It must have been the fall of ’96 when I first got “the internet” – pretty late, all things considered. The web was already important enough that Microsoft used Internet Explorer to kick Netscape around, and yet HoTMaiL was still it’s own service and not owned by them. (Btw: my first email address was, yes, at HotMaiL (please notice the spelling!) and yes, before they became part of Microsoft. And the address still works: firstname.lastname@example.org – it’s pretty amazing. Hardly anything from way back then still works. My websites on various free webspace providers – gone. (Remember GeoCities? Tripod? Angelsomething? There were so many around.))
But I don’t want to do this about how ephemeral the web is – while “the internet never forgets” might be true when one wants to forget or be forgotten, it usually forgets a lot. Again: a topic for some other time, if I don’t forget about it.
What really made me fall in love with “the internet” right away was the fact that it is basically a wide open window to the whole world. A place where people can just create something great and put it online, for almost free of charge. (See also above, the free webspace providers. And my own blindness to the fact that my parents paid a crapload of money for the highspeed internet, delivered to my bedroom by a 14.400 modem. So, yeah: free!) And because it was still quite early in the history of the web and the whole highspeed thing was not very fast, those great creations were usually text and even more usually in the form of stories.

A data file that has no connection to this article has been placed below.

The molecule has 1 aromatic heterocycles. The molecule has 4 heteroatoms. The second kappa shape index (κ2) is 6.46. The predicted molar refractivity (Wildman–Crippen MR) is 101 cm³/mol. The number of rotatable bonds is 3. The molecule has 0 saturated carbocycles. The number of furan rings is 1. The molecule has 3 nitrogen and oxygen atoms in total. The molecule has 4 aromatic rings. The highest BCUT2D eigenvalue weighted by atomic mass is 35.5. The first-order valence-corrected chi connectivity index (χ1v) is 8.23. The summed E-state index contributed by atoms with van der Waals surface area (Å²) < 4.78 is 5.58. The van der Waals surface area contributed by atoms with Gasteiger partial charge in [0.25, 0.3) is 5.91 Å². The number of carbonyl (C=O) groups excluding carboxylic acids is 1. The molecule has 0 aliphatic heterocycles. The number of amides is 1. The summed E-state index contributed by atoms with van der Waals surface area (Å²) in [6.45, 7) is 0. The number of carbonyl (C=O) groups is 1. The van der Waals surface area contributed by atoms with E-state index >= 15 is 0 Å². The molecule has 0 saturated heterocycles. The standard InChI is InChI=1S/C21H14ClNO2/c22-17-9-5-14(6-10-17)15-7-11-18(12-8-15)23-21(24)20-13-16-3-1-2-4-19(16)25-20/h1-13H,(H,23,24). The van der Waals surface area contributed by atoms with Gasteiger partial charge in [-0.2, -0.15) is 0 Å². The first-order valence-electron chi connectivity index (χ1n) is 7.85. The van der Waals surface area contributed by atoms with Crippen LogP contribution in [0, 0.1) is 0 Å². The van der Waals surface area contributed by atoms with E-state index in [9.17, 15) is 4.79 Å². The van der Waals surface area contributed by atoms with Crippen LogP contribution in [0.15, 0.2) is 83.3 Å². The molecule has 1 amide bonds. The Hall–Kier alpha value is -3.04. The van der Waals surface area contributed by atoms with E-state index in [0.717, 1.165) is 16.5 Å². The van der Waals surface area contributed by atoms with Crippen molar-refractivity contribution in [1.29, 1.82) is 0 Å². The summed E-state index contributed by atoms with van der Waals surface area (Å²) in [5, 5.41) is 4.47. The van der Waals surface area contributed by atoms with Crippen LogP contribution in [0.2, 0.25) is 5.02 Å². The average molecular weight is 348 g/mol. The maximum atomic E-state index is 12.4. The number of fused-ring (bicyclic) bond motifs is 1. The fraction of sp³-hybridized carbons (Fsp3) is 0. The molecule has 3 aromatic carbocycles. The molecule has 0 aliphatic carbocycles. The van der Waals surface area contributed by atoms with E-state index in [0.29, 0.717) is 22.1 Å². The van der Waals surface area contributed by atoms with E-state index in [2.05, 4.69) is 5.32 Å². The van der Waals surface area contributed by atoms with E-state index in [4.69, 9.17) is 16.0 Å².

And that is still the number one thing that I feel the web excels at and that still fascinates me so much, even after more than 17 (ugh? really? that many?) years: telling stories. Basically everything we create on the web tells a story. Or more precise: fragments of a story. That Instagram picture of Les Rambles – a fragment of a travel story, maybe. A romantic getaway to Barcelona (One might hope.) or the story of a self-centered social media addict who thought: “That looks great with the Hefe filter, I am sure I will get many likes for it.” (More likely. Still a story. Certainly a more familiar one.)
And what are these emails other than short stories about some dude who is trying to entertain the great self-selected group of people who are willing to listen?
So, yes – story telling. It’s the web’s greatest feature and for me personally companies or projects that realise that fact and build around it, are the most exciting things online. Flickr, WordPress, Twitter, Tumblr – even gauche websites like Yelp or Quora – can be used for story telling.
2.0 April Fools
Don’t believe anything on the internet today.